Thursday, September 11, 2014

Stranger in a Strange Land

Being in a new area is always a mixed bag. I'm happy to leave the South but I'm not as far north as I'd like. I'm excited to meet new people but I'm shy and it takes every ounce of energy for me to be social. I like the new job but I feel that constant fear that I'm somehow off track. Meh, I've come to expect these peaks and valleys when it comes to settling into a new place. Now my grey hair has added and additional kink- meeting people.

I am so happy to be in a place where there are a lot of people of my faith; I have a choice of churches to go to, I can meet a lot of other people with the same values, and there are actually young adult clubs for meeting new people. This would have been an ideal scenario 5 years ago- I would clearly belong in the 18-40 age group, I was much more of a joiner, and I had red hair. Okay, I STILL did not blend in with the Greeks but I did much more then than I do with silver hair. My theme music should be Iron Maiden (as it often is). See below:


Everyone dyes their hair in my faith- EVERYONE. The men, the women, the children. Eighty-somethings still sport jet-black hair and I never saw so many faux blonds in my life. I'm a bit more than an anomaly for not following this route, I'm an "xeni," or stranger. This is not exactly how I want to feel when I walk into a church and precisely why I went to a Young Adult League (YAL) mixer. I had met one girl that I knew was going but unfortunately she didn't get there until the speakers started. Sigh, I will have to be sociable.

I felt very different than I normally do. In my everyday life I don't think about my appearance. I feel polished as I'm wearing suits and colors that look good, I now always have the right red lipstick, my hair is as coiffed as I can manage, and all the DC walking is trimming me down. But when I walked into that mixer where even the Priest had a mere few silvers, I felt old. I talked to some girls who were my age, happily married and wanting to get out and make new friends. We would talk about the impact of religion on our lives and how nice it was that a group like this existed. Inevitably, they would get something to eat or drink in anticipation for a long series of lectures.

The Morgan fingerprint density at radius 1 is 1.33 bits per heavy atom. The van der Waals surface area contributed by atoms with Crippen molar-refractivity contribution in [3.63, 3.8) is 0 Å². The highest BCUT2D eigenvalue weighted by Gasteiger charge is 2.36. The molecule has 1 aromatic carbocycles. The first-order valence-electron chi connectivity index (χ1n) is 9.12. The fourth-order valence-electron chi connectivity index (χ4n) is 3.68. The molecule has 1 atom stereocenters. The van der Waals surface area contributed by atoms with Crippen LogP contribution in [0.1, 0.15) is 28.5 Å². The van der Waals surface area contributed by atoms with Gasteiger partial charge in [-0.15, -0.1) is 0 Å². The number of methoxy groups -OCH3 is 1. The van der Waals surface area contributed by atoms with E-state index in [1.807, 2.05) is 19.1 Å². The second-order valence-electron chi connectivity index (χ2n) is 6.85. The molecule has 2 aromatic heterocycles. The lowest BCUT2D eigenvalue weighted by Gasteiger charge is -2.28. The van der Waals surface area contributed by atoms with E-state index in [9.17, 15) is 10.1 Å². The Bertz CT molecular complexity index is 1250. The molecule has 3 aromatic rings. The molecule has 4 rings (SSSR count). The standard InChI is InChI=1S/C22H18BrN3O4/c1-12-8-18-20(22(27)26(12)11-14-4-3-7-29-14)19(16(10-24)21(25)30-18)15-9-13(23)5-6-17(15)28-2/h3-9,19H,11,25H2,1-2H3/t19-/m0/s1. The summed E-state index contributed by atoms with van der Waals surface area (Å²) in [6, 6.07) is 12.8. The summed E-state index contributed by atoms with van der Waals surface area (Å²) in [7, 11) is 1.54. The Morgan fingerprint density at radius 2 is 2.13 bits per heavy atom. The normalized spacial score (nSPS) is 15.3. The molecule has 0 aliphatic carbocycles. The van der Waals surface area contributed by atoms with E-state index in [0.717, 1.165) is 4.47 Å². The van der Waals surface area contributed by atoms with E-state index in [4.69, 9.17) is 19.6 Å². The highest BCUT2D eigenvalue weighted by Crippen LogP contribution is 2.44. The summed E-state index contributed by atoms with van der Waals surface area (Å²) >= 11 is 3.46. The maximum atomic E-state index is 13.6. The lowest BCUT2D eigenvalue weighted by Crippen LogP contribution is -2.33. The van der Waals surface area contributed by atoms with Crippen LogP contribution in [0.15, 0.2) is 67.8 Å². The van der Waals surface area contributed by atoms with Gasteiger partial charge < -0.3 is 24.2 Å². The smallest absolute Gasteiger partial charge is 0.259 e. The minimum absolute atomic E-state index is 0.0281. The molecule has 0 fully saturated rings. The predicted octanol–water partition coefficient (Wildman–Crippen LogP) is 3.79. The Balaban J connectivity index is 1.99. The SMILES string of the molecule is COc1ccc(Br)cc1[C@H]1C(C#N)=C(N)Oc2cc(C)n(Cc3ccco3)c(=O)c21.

That is when I was left at a table with four young bo-- men. Scratch that- guys. The guy next to me was part of this gang of bo-- guys but looked over at me and introduced himself. Very polite and I'm sure his yia yia would be very proud of how well he was raised. He had just moved here so I asked if he was here for school. I assumed he was starting out at College yet this question slightly offended him. He proceeded to tell me he was doing graduate work. Okay, 15 or 25 what's the difference? He's perhaps slightly more than half my age rather than slightly less. He further clarified that he was working on his PhD.

Sigh. Apparently I am really bad about treating young people as well, young. I just figured he was being nice (he was the only person at the table that went out of his way to introduce himself) so I was nice back. At least I thought so. As the females returned to the table and as my young-ish acquaintance got something to drink another girl in her 30s sat down in his place. The lectures began followed by everyone in the room introducing themselves with icebreaker factoids about themselves, and one girl leaned over, "See? They met here at a mixer and they got married. You could be next!" "??!! Huh ??!!" was my shocked-into-silence response. Is that why people go to these things? Am I giving off a wrong vibe? Or is it more that they look at me and think I must be thinking that? I stewed over that for awhile, hopeful that no one witnessed this odd exchange.

At the end of the lectures I introduced myself to a few more people. I ran into my young-ish acquaintance and we talked for a bit about our mutual love of Tolkein. Finally I had someone who would listen to my theories on linguistics and what nation the Elves represent. He took one for the team. Yes, I took full advantage of his kindness and well-mannered polity. But let's face it, he wasn't even born when I was fighting my way at concerts to catch a guitar pick or touch Bruce Dickinson's sweaty hair, the spike leather cuffs, the spandex... Whoops! I'm back. Where was I?? See if you don't get Iron Maiden... can you really be my friend?

I kid (sort of) but the day was a new awareness for me. I went for one reason- to make a network of friends; to start the foundations of friendship so that whenever I went to a church I would have people to talk to. I found that I don't easily fall into a category anymore. I'm not young and I'm not old. I'm somewhat more of an xeni than before. It was somewhat awkward and I don't know if I'll go again. But the few people I talked to I hope to run into at some point and maybe a few friendships can arise after all.

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